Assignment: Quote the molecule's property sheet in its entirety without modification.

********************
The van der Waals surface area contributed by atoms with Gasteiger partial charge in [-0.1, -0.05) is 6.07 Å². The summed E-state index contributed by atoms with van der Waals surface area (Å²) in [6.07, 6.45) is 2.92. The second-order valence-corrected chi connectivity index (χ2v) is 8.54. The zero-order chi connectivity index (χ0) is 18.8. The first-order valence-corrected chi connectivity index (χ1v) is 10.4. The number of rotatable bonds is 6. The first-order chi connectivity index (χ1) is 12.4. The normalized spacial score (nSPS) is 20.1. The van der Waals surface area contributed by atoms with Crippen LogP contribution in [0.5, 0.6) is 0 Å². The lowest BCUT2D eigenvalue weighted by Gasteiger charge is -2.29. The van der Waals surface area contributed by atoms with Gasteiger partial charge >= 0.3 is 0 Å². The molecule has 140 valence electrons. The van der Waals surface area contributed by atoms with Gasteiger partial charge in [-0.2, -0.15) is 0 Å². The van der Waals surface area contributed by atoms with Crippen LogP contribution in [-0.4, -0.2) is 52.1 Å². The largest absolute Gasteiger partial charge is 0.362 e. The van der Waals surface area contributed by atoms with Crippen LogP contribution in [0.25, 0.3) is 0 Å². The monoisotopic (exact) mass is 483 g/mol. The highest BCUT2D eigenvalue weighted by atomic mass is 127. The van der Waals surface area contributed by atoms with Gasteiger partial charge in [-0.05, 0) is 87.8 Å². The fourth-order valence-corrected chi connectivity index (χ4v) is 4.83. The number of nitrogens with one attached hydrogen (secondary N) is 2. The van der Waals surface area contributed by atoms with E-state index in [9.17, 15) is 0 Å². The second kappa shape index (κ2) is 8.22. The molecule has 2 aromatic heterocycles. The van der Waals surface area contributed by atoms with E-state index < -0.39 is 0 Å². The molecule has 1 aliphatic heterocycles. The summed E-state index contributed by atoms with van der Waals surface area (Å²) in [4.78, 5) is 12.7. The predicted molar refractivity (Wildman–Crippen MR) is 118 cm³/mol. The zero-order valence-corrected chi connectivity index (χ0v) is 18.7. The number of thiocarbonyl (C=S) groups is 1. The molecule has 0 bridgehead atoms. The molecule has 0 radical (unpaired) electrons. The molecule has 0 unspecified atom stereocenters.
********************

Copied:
The van der Waals surface area contributed by atoms with Gasteiger partial charge in [-0.1, -0.05) is 6.07 Å². The summed E-state index contributed by atoms with van der Waals surface area (Å²) in [6.07, 6.45) is 2.92. The second-order valence-corrected chi connectivity index (χ2v) is 8.54. The zero-order chi connectivity index (χ0) is 18.8. The first-order valence-corrected chi connectivity index (χ1v) is 10.4. The number of rotatable bonds is 6. The first-order chi connectivity index (χ1) is 12.4. The normalized spacial score (nSPS) is 20.1. The van der Waals surface area contributed by atoms with Crippen LogP contribution in [0.5, 0.6) is 0 Å². The lowest BCUT2D eigenvalue weighted by Gasteiger charge is -2.29. The van der Waals surface area contributed by atoms with Gasteiger partial charge >= 0.3 is 0 Å². The molecule has 140 valence electrons. The van der Waals surface area contributed by atoms with Gasteiger partial charge in [-0.2, -0.15) is 0 Å². The van der Waals surface area contributed by atoms with Crippen LogP contribution in [-0.4, -0.2) is 52.1 Å². The largest absolute Gasteiger partial charge is 0.362 e. The van der Waals surface area contributed by atoms with Crippen LogP contribution in [0.25, 0.3) is 0 Å². The monoisotopic (exact) mass is 483 g/mol. The highest BCUT2D eigenvalue weighted by atomic mass is 127. The van der Waals surface area contributed by atoms with Gasteiger partial charge in [-0.05, 0) is 87.8 Å². The fourth-order valence-corrected chi connectivity index (χ4v) is 4.83. The number of nitrogens with one attached hydrogen (secondary N) is 2. The van der Waals surface area contributed by atoms with E-state index in [9.17, 15) is 0 Å². The second kappa shape index (κ2) is 8.22. The molecule has 2 aromatic heterocycles. The van der Waals surface area contributed by atoms with E-state index < -0.39 is 0 Å². The molecule has 1 aliphatic heterocycles. The summed E-state index contributed by atoms with van der Waals surface area (Å²) in [4.78, 5) is 12.7. The predicted molar refractivity (Wildman–Crippen MR) is 118 cm³/mol. The zero-order valence-corrected chi connectivity index (χ0v) is 18.7. The number of thiocarbonyl (C=S) groups is 1. The molecule has 0 bridgehead atoms. The molecule has 0 radical (unpaired) electrons. The molecule has 0 unspecified atom stereocenters.